We love Chris Kettle’s take on Fantin-Latour. Inspired by the old masters, but far from traditional, fine artist Chris Kettle has developed what he calls ‘New Still Life’: painting familiar objects in unexpected arrangements, these works are a true visual embodiment of the uncanny.
The Dark Side of the Moon by Pink Floyd
“I like photography because it is a reality medium, unlike drawing which is unreal. I like to mess with reality… to bend reality. Some of my work begs the question of is it real or not?” Storm Thorgeson
Hailed as one of the greatest album covers of all time, Storm Thorgerson’s design was inspired by a photograph of a prism with a colour being projected through it after keyboardist, Richard Wright requested a simple and bold design to represent the band's lighting and the themes of the songs.
There have been many theories on the meaning of the title of the album, from the revelation that Apollo 10 astronauts could hear a kind of music on the 'blind' side of the moon, to the connection between the moon and madness, to the darker side of ourselves we all hold within us.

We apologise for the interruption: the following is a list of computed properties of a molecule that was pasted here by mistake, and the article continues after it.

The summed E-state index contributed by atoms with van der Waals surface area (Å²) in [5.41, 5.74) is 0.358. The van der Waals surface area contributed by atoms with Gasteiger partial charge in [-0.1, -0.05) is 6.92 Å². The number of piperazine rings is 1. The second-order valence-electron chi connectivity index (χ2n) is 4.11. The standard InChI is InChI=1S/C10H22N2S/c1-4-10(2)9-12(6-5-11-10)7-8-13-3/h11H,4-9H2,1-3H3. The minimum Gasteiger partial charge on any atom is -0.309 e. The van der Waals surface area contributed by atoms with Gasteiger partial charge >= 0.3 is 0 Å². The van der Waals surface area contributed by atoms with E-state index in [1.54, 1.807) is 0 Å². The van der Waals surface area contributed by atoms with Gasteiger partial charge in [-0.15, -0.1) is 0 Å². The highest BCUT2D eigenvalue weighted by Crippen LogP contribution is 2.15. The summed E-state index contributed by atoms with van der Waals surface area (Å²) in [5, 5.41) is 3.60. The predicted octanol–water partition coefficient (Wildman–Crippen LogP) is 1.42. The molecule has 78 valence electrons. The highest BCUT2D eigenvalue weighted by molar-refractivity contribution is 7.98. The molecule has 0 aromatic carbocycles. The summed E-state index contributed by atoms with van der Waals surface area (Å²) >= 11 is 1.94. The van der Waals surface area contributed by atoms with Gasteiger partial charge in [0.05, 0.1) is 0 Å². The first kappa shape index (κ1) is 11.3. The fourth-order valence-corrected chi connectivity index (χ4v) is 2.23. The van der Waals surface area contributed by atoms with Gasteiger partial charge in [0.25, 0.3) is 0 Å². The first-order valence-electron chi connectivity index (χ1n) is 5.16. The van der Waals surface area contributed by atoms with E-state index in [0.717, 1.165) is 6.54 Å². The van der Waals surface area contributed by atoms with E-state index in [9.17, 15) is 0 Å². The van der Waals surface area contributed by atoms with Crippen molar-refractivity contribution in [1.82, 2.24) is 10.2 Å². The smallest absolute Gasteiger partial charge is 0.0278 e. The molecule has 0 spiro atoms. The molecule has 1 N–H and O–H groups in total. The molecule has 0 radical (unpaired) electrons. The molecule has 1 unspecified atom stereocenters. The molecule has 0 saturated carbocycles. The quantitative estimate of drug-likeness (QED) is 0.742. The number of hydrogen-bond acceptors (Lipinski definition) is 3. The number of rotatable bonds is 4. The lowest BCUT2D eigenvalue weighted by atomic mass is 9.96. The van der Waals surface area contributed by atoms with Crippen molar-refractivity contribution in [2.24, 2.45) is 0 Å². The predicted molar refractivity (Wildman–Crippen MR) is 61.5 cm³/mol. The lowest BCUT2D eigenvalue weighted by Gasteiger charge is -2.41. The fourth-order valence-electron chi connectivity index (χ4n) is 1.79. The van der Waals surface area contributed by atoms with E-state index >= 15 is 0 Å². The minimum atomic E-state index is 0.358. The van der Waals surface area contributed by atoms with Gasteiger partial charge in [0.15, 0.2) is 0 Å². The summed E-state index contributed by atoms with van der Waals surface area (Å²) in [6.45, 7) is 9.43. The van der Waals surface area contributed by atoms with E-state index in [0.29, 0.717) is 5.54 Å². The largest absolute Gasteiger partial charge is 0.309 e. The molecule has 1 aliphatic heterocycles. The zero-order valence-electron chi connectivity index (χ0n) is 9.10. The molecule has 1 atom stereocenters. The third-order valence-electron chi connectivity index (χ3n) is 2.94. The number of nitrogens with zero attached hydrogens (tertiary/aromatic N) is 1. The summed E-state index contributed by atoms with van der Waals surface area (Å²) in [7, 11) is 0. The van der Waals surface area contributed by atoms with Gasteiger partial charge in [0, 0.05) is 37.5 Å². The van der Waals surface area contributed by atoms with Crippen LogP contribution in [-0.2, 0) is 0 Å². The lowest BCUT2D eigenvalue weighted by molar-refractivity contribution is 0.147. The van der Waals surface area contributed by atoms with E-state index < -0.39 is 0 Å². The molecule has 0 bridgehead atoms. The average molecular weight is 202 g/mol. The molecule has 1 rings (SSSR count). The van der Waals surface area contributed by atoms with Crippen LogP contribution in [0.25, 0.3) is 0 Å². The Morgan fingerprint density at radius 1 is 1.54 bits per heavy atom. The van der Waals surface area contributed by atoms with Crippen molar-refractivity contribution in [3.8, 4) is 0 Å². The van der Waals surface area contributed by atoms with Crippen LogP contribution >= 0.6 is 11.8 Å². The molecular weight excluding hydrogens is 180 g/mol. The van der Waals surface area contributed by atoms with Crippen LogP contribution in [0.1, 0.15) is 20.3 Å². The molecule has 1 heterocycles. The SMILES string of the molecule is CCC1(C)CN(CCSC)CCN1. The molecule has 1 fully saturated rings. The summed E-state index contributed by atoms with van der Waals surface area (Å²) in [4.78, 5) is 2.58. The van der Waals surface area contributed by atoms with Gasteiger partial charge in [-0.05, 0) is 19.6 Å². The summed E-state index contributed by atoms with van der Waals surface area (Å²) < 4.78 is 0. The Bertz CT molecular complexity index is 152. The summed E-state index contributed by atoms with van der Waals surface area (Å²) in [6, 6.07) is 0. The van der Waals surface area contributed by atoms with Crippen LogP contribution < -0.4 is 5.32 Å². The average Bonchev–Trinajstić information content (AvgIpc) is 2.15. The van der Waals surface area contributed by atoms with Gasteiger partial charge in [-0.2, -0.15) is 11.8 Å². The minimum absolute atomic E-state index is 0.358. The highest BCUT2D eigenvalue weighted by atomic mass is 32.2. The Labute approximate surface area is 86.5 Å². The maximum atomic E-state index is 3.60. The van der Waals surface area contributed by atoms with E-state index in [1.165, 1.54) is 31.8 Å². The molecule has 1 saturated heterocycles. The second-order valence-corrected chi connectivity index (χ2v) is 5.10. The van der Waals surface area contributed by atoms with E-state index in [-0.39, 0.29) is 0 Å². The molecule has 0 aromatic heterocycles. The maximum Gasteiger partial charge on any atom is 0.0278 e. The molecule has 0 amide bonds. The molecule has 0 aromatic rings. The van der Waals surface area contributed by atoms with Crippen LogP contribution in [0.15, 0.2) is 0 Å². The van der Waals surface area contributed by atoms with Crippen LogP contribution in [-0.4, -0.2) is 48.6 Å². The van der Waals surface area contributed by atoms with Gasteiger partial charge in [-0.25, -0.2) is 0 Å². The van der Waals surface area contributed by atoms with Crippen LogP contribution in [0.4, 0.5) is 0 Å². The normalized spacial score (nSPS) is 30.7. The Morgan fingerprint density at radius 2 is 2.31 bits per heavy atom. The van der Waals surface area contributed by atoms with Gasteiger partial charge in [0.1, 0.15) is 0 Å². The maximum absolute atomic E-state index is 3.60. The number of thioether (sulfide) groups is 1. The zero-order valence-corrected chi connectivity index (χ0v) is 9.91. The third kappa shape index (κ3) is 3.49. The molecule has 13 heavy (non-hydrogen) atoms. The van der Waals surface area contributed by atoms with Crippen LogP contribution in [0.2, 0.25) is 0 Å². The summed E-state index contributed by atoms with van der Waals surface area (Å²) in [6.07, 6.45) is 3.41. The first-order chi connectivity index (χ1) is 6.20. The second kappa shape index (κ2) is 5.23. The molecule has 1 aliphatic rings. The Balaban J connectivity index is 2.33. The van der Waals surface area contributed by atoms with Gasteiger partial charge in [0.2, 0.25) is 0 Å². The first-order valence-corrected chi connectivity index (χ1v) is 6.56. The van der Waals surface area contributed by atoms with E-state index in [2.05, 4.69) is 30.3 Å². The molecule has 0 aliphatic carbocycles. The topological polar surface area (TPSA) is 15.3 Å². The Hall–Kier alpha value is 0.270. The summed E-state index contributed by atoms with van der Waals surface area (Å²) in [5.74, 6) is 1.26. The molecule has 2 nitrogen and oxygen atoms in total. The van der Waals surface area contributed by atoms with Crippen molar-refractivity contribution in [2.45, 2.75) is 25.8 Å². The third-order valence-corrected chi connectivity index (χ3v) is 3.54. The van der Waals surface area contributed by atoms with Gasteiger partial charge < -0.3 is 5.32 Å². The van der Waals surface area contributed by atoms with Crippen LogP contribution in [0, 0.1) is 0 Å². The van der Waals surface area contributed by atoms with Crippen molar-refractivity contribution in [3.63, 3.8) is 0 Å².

Shop Storm Thorgeson
Rumours by Fleetwood Mac
Photographed by Herbert Worthington, Fleetwood Mac’s ‘Rumours’ album featured singer, Stevie Nicks dancing around in dark robes as her mythical Welsh witch stage persona, ‘Rhiannon’. She is holding hands with drummer, Mick Fleetwood who rests his foot on a stool and displays two wooden balls dangling in front of his crotch.
The balls were Mick's personal good luck charm. Spotted in a pub toilet hanging from the chain flush toilet, he stole the balls to hang on his drum kit.
Love Fleetwood Mac's lyrics? Check this out.
Norman by Mark Vessey
Ok so not strictly a record cover, more of a record spine… but we couldn’t talk about records without mentioning Mark Vessey who has created artworks capturing the significance of music collections.
His unique approach to photography takes neatly stacked collections, honouring them with the respect they deserve. Creating art from the ordinary in a modern take on pop art.
His collaboration with Norman Cook aka Fatboy Slim, saw him photographing Norman’s personal record collection and documenting the albums which had influenced him during his career as well as the albums we created.
Like having his own personal collection that shaped his career in your home. The significance of the collection as one body of work to be enjoyed by others. It is found art but also a way of documenting and celebrating the art of collecting. Creating art from the ordinary as a modern take on pop art.
Read about our new exclusive with Mark Vessey.
Albino Ballerina by Mike Edwards